The United Nations has raised the alarm about a “suicidal” attack by Russia on a nuclear power plant in Ukraine.
On Monday, the Secretary General of the United Nations, Antonio Guterres, voiced worry over the damage done to the Ukrainian nuclear power plant located in Zaporizhzhia. He referred to the attack as “suicidal.”
According to Ukrainian sources, firing occurred over the weekend near the nuclear power plant, which is the largest in Europe. As a result of the shelling, three radiation censors and an electrical power line were damaged. Even though the facility has been run by Russia since March, Ukrainian workers are still in charge of keeping it running.
But Guterres told reporters in Tokyo, where he was attending the anniversary of the first atomic blast, that any attack on nuclear power facilities would be a step in the direction of self-destruction.
Guterres expressed his hope that “these assaults will halt” and urged the International Atomic Energy Agency (IAEA) to be granted access to the facility, which is almost twice as large as Chernobyl. He also added that he hoped “these attacks would end.”
When asked how the United Nations would react in the event that Russia deployed a nuclear bomb on Ukraine, Guterres responded that the “United Nations would probably not be able to reply anymore” and that “we all might not be here anymore.”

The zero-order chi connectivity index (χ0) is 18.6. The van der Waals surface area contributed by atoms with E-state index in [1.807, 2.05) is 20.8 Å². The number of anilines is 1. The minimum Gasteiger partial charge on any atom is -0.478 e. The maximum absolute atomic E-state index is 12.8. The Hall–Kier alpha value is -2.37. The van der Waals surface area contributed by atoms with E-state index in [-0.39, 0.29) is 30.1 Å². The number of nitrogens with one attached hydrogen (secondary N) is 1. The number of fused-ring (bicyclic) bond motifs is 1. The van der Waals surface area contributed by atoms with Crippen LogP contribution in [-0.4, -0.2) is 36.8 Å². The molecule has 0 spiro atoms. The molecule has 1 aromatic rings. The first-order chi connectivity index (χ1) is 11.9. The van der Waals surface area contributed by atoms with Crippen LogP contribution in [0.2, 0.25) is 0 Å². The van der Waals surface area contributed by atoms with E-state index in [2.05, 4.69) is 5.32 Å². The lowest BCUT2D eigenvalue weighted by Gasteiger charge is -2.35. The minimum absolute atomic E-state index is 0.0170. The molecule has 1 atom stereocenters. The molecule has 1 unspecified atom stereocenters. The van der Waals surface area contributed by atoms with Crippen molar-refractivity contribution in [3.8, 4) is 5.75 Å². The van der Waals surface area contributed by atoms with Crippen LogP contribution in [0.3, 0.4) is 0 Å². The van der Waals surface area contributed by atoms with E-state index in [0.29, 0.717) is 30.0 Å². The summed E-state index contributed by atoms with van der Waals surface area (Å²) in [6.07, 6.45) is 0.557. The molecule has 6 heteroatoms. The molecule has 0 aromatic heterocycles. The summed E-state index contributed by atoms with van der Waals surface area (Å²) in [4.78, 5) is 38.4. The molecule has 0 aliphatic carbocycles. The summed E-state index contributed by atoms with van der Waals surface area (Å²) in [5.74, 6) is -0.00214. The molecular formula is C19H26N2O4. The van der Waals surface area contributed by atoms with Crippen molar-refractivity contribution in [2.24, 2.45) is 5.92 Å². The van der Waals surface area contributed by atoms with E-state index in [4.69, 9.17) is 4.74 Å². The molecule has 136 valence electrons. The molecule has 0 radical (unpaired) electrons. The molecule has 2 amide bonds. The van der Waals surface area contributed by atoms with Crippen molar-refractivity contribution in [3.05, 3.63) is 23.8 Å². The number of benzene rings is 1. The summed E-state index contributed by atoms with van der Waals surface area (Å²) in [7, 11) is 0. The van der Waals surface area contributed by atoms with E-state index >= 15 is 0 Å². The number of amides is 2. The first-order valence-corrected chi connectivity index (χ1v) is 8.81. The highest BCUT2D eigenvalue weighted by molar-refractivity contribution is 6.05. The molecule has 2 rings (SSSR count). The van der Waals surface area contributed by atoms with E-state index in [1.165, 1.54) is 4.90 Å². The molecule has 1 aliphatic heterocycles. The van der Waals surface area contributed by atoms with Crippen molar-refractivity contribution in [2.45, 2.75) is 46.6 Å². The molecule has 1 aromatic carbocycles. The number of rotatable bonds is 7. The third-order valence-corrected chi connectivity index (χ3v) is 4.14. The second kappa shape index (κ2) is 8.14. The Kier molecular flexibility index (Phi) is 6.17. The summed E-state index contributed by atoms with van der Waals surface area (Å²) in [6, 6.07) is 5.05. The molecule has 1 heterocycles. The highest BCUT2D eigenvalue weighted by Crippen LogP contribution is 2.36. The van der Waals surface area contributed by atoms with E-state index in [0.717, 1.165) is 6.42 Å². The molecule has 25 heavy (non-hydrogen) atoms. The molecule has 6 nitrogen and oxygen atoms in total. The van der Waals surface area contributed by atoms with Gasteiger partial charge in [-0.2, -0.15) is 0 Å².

Zaporizhzhia is a region in eastern Ukraine, which is where Russia has been concentrating the majority of its attacks since it was unable to take Kyiv, the capital of Ukraine.
The head of the International Atomic Energy Agency (IAEA) told the Associated Press on Tuesday that the plant is “totally out of control,” and he asked the two countries to let international experts check out the project.
According to the publication, he was quoted as saying that “every fundamental of nuclear safety has been breached” at the plant in question. “The situation is incredibly severe, terribly terrible, and hazardous,” is what is at stake here.
The plant has been hit by shells from both Russia and Ukraine. The president of Ukraine, Volodymyr Zelensky, called the attack “Russian nuclear terror.”
After meeting with Charles Michel, president of the European Commission, Zelensky wrote on Twitter that a more robust response was needed from the international community in the form of sanctions against the Russian nuclear industry and nuclear fuel. This came after Zelensky had discussions with Michel.
Turkey wants to be a mediator to help solve the problem at the nuclear plant in Ukraine:
Recep Tayyip Erdogan, the President of Turkey, has offered to be a mediator in the conflict that started when Russia took over a nuclear power plant in Ukraine, which raised fears of a nuclear disaster.
The offer was made on Saturday, a few hours before a global watchdog for atomic energy said that Ukraine’s Zaporizhzhia Nuclear Power Plant had lost connection to its last remaining main power line to the grid and was instead using a backup line.